Salary Story Shows Bias



With respect to the recent article in the (Aug. 29) LB Indy regarding local non-profits, there are a few significant problems with the reporter’s angle and the overall article I’d like to address.

First, while it is of course proper to seek fair and correct compensation in non-profits, the issue is complex and it is incumbent on the reporter addressing such a nuanced subject to adhere to careful journalistic standards, including using reliable sources. If factually inaccurate or biased reporting occurs, as was the case for this article, you run the risk of unjustifiably disparaging non-profits and individuals who are vital members of our community.

The article makes the comparison that non-profit executives make “25% more than the city’s mean job salary.” People should understand (and I think most indeed do) that executives at non-profits are in charge of complex organizations which require considerable talent, experience and character to effectively manage. The article’s comparison to the city’s mean job salary is a flawed rationale. You can’t compare a non-profit executive — often in charge of numerous employees, grants, donors, initiatives, operations, financials, etc. – with the average city job salary, which includes administrative assistants, restaurant servers, etc. as well as executives in an overall average. A comparison of non-profit executives to private sector executives would have been a more appropriate and objective approach to the article – and likely would have shown a considerable pay cut taken by non-profit executives vs. their private counterparts.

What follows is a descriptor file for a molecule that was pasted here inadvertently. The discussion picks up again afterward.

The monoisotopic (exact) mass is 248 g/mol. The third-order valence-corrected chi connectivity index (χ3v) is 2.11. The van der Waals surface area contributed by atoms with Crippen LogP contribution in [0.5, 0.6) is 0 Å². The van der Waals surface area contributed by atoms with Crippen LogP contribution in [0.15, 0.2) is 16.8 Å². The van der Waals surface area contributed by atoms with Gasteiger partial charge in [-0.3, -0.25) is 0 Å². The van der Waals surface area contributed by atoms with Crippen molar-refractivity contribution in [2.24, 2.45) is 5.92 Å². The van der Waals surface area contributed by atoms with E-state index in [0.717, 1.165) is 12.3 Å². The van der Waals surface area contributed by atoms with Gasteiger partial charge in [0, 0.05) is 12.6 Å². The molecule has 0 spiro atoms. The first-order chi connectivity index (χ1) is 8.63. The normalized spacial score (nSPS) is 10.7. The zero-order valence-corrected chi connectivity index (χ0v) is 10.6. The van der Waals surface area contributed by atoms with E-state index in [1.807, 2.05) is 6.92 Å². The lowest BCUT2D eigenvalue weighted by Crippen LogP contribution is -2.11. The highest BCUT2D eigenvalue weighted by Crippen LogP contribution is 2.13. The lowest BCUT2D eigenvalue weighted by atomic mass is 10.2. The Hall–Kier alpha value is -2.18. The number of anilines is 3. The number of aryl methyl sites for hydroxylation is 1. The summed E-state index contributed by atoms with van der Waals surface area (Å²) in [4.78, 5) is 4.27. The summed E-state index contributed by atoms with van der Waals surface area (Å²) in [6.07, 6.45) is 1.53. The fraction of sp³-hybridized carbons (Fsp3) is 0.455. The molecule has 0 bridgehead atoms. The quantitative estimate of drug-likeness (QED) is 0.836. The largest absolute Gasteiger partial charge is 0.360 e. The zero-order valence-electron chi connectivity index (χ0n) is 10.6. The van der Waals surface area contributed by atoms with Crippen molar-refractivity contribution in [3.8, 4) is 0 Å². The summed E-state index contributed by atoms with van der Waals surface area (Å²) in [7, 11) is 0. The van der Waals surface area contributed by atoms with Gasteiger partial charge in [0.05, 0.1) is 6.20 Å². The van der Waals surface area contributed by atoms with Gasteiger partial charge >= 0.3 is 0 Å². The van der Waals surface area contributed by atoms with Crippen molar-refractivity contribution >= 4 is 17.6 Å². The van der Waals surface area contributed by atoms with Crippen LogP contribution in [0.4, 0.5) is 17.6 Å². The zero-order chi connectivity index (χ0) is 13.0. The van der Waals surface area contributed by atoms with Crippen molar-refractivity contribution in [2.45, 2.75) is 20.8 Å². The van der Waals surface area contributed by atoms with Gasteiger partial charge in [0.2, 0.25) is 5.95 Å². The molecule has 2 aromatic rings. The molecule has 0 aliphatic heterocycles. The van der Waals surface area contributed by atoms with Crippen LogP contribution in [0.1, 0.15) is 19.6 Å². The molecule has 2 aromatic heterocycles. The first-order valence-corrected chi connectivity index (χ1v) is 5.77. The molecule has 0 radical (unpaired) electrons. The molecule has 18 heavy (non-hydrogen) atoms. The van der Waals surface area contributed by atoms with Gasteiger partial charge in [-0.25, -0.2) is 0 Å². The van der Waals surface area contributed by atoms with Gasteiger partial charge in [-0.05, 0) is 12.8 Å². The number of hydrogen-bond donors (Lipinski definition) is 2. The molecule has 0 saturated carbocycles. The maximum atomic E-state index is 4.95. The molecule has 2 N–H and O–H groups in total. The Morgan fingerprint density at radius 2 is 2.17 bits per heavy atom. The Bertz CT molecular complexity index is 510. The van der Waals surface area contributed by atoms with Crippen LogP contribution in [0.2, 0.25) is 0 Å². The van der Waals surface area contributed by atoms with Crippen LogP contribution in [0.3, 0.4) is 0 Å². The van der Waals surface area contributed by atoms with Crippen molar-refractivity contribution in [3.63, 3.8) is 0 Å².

Though I am not familiar with many of the people and organizations on the list, during the course of my 13 years working on behalf of environmental causes, I am very familiar with the work of one of them – Marisla Foundation. Their work is highly esteemed for its prudent effectiveness and its positive impacts have touched the lives of each of us in Laguna Beach and also critical initiatives throughout the world. With regard to the compensation of the executive director and the article’s implying that it is excessive, he is deeply respected in the environmental and human services fields for his immense experience and astute grasp of esoteric environmental and human services issues. He has also worked for Marisla for more than 20 years. His compensation in the private sector for his skill, track record and job responsibilities would far exceed his current compensation.

The article is factually incorrect at several points regarding Marisla’s grantmaking. Had the author of the article reviewed the foundation’s filing with the IRS more closely, they would have determined that many statements in the article were inaccurate. In addition, claiming that Marisla’s grant process “reads like a do-not-disturb” sign is a false and subjective inference unbecoming a supposed news article. Marisla has a staff of two people and the organization’s focus is limited to what the private, voluntary donor is passionate about: human services and the environment. Like most family foundations, Marisla utilizes a focused grant application so they avoid being deluged by thousands of applications for needs outside their grantmaking focus.

As with any area of our economy, it is true that certain non-profit corporations are deserving of a closer look and that is of course good and appropriate. But let’s keep the facts and analysis straight to ensure accurate portrayals of the many transparent and ethical non-profits in Laguna, like Marisla Foundation, who have done so much to better our community and our world.


Derek Ostensen, Laguna Beach

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